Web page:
Review: Shadow’s Son
We had the very distinct pleasure of meeting Jon Sprunk and his wife this past World Fantasy (coincidentally both Jon’s wife and son have the same names as Steve’s wife and son). We had already heard a lot about him, and had emailed back and forth a few times. It was obvious we would like him, and we did. So when his book came out we were nervous about reviewing it. Jon is a friend, and this is his first book. Luckily we don’t have to hate on his book! It was a very fun book to read.
SHADOW’S SON follows the exploits of Caim, an assassin who does what he does to survive, not to mention he is really good at it. However that isn’t all there is to this anti-hero. His best friend, Kit, is imaginary. OK, not really imaginary, because she knows stuff, but no one can see her. She is a spirit. Also…he can wrap himself in shadows. Are you jealous yet? Jon does an amazing job of describing what happens when Caim disappears into the shadows. This is such a cool effect.
The plot revolves around a hit Caim agrees to do, just because it was his friend who begged him to do it, and then things start to go awry. For the first 2/3 of the book, Jon is very sneaky about the tone of the writing. It is very light, action-packed, and almost popcorn style. But in the last third Shadow’s Son gets quite a bit darker (We thought about making the obvious joke about shadows here), when Jon throws a major sucker-punch at the reader, however the book still retains its fast-paced and fun delivery. It seems like in order to keep the tone from a free-fall Jon only briefly touches on the traumatic implications instead of going full-bore into how the events affected one of the main characters.
We have heard a few people compare this to Brent Weeks novels. We are here to officially say, with emphasis, we strongly prefer this. Shadow’s Son is what we are looking for when we read about assassins. Assassins in a fantasy setting? Yeah it’s a pretty popular thing right now, and it’s hard to go wrong. Jon, however, goes above and beyond just doing it right. He does it right, and does it well.
One of the biggest reasons for this, is that Jon has some really great characters that are really easy to love (and hate), and care about. This is quite the feat considering the book is only 279 pages, so we don’t get to spend a lot of time with them. It’s a testament to Jon’s ability to give us good character development, and interesting characters with just as interesting motivations. Now…that being said, let’s get the caveat out of the way. Caim, the main character, is probably the most one-dimensional in the book. He is a very good anti-hero, and kind of hard to like, despite being uber-cool. Kit, his imaginary friend, disappears for a good chunk of the book which was disappointing. Josey started out very bland and then quickly took turn for the intriguing.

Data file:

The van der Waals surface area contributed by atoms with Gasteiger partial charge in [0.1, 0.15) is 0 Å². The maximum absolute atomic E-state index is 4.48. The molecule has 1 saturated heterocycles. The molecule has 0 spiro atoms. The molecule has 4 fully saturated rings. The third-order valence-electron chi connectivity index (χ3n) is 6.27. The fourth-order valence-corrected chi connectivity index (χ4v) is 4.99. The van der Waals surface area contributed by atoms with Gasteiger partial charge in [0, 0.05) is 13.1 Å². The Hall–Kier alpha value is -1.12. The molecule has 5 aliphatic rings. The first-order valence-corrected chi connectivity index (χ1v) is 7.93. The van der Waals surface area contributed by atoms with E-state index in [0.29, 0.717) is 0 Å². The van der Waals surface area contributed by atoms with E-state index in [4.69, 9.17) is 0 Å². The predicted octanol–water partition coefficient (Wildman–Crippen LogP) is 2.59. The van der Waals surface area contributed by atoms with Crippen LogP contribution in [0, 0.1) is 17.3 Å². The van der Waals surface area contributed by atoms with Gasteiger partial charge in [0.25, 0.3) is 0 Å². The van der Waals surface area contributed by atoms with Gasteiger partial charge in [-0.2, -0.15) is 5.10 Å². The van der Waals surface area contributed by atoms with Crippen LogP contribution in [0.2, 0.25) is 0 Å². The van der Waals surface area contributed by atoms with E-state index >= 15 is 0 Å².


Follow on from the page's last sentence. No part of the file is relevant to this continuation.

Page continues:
So how can we say Jon is so great with characters? His villains. They are magnificent! Who they are, where they come from, why they are doing what they are is fun to find out as we go along. They are all believable in their actions. They have depth and personality. They aren’t just knife-sport for Caim (though he does use his knives on a few of them). All of the villains are satisfactorily despicable and likable at the same time. Two thumbs up Jon.
As we said earlier, the page count is very low. We didn’t really expect this. The book could have easily been 100 more pages, and could have really benefited from 50 or so more pages of setting. Not only could the book have benefited from being a bit more lengthy, we felt it really needed it. The scale of Othir was lost on us (seems like it should be huge, but it seemed really small by its lack of description). The religion was underdescribed. We wanted more information to give a solid foundation for the world the Jon has created. The book currently is “Good”, but with that added depth, it could have been completely excellent.
The lack of description of the setting was offset somewhat by the extra description in the action scenes. There is an unusually clear and large amount of information that avoids bogging the scene down, and still creates a frenetic series of events. This book IS action.
The set up for the next novels is well done. We get some closure here in SHADOW’S SON, with obvious set-up for the trilogy.
The pacing, action, and characters are all well written, and really that is what the focus is on for this novel.
If this is an indication of what Jon is going to be having published, we are excited. We’ll read his stuff readily, every time. So should you.
Recommended Age: 16 and up. The book, for the most part is pretty light. And a teenager should be able to deal with the trauma that comes later in the book.
Language: We can’t remember anything terribly explicit. One word at one time.
Violence: Well, yes. Actually, there is. Quite a bit of it. Caim is an assassin, remember? Try to pay more attention next time.
Sex: There is one scene, but it is handled with the utmost of tact.
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